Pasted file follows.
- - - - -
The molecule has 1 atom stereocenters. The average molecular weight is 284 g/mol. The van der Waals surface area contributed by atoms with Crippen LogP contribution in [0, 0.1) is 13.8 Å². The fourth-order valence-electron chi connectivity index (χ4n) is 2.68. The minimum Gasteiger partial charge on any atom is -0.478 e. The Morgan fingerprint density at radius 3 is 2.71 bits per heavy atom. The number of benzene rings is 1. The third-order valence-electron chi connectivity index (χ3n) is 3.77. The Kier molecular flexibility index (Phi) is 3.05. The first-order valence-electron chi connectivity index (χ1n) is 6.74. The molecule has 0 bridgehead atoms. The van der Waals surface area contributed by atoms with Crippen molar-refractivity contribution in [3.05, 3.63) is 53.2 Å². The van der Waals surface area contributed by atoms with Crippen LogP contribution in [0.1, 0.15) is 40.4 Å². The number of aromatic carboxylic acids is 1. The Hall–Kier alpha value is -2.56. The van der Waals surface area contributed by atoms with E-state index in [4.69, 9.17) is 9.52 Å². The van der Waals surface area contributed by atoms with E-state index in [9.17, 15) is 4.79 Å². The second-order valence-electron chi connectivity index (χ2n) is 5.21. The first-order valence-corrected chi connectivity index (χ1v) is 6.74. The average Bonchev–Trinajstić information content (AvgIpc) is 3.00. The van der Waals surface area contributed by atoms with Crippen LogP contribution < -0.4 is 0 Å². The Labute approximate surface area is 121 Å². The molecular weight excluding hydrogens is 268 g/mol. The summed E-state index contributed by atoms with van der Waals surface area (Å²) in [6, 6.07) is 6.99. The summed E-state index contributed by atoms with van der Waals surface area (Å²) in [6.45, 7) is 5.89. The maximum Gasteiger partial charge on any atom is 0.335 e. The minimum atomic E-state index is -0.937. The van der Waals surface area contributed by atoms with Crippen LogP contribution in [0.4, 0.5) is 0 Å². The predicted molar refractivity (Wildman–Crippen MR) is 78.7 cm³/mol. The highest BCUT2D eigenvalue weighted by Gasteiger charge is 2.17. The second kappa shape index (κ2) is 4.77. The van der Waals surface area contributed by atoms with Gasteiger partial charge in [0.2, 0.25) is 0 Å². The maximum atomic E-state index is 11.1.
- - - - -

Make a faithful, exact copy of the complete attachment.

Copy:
The molecule has 1 atom stereocenters. The average molecular weight is 284 g/mol. The van der Waals surface area contributed by atoms with Crippen LogP contribution in [0, 0.1) is 13.8 Å². The fourth-order valence-electron chi connectivity index (χ4n) is 2.68. The minimum Gasteiger partial charge on any atom is -0.478 e. The Morgan fingerprint density at radius 3 is 2.71 bits per heavy atom. The number of benzene rings is 1. The third-order valence-electron chi connectivity index (χ3n) is 3.77. The Kier molecular flexibility index (Phi) is 3.05. The first-order valence-electron chi connectivity index (χ1n) is 6.74. The molecule has 0 bridgehead atoms. The van der Waals surface area contributed by atoms with Crippen molar-refractivity contribution in [3.05, 3.63) is 53.2 Å². The van der Waals surface area contributed by atoms with Crippen LogP contribution in [0.1, 0.15) is 40.4 Å². The number of aromatic carboxylic acids is 1. The Hall–Kier alpha value is -2.56. The van der Waals surface area contributed by atoms with E-state index in [4.69, 9.17) is 9.52 Å². The van der Waals surface area contributed by atoms with E-state index in [9.17, 15) is 4.79 Å². The second-order valence-electron chi connectivity index (χ2n) is 5.21. The first-order valence-corrected chi connectivity index (χ1v) is 6.74. The average Bonchev–Trinajstić information content (AvgIpc) is 3.00. The van der Waals surface area contributed by atoms with Crippen LogP contribution < -0.4 is 0 Å². The Labute approximate surface area is 121 Å². The molecular weight excluding hydrogens is 268 g/mol. The summed E-state index contributed by atoms with van der Waals surface area (Å²) in [6, 6.07) is 6.99. The summed E-state index contributed by atoms with van der Waals surface area (Å²) in [6.45, 7) is 5.89. The maximum Gasteiger partial charge on any atom is 0.335 e. The minimum atomic E-state index is -0.937. The van der Waals surface area contributed by atoms with Crippen LogP contribution in [0.4, 0.5) is 0 Å². The predicted molar refractivity (Wildman–Crippen MR) is 78.7 cm³/mol. The highest BCUT2D eigenvalue weighted by Gasteiger charge is 2.17. The second kappa shape index (κ2) is 4.77. The van der Waals surface area contributed by atoms with Gasteiger partial charge in [0.2, 0.25) is 0 Å². The maximum atomic E-state index is 11.1.